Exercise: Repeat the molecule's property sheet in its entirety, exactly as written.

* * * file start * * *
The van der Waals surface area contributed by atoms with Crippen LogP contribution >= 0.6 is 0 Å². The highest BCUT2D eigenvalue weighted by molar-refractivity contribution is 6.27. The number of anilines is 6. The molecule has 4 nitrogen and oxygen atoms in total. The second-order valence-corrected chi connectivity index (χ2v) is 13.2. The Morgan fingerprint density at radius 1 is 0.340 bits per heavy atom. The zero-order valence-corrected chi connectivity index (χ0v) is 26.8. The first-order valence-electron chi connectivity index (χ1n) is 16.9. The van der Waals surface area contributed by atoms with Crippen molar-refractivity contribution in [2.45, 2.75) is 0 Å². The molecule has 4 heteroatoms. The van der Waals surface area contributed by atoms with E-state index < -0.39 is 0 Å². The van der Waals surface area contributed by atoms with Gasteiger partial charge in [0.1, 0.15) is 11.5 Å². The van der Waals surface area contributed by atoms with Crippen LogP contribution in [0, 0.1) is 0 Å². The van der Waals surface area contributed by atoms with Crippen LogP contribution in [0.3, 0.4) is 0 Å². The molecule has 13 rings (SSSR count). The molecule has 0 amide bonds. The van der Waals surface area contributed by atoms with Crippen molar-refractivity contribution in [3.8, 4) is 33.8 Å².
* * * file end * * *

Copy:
The van der Waals surface area contributed by atoms with Crippen LogP contribution >= 0.6 is 0 Å². The highest BCUT2D eigenvalue weighted by molar-refractivity contribution is 6.27. The number of anilines is 6. The molecule has 4 nitrogen and oxygen atoms in total. The second-order valence-corrected chi connectivity index (χ2v) is 13.2. The Morgan fingerprint density at radius 1 is 0.340 bits per heavy atom. The zero-order valence-corrected chi connectivity index (χ0v) is 26.8. The first-order valence-electron chi connectivity index (χ1n) is 16.9. The van der Waals surface area contributed by atoms with Crippen molar-refractivity contribution in [2.45, 2.75) is 0 Å². The molecule has 4 heteroatoms. The van der Waals surface area contributed by atoms with E-state index < -0.39 is 0 Å². The van der Waals surface area contributed by atoms with Gasteiger partial charge in [0.1, 0.15) is 11.5 Å². The van der Waals surface area contributed by atoms with Crippen LogP contribution in [0, 0.1) is 0 Å². The van der Waals surface area contributed by atoms with Crippen LogP contribution in [0.3, 0.4) is 0 Å². The molecule has 13 rings (SSSR count). The molecule has 0 amide bonds. The van der Waals surface area contributed by atoms with Crippen molar-refractivity contribution in [3.8, 4) is 33.8 Å².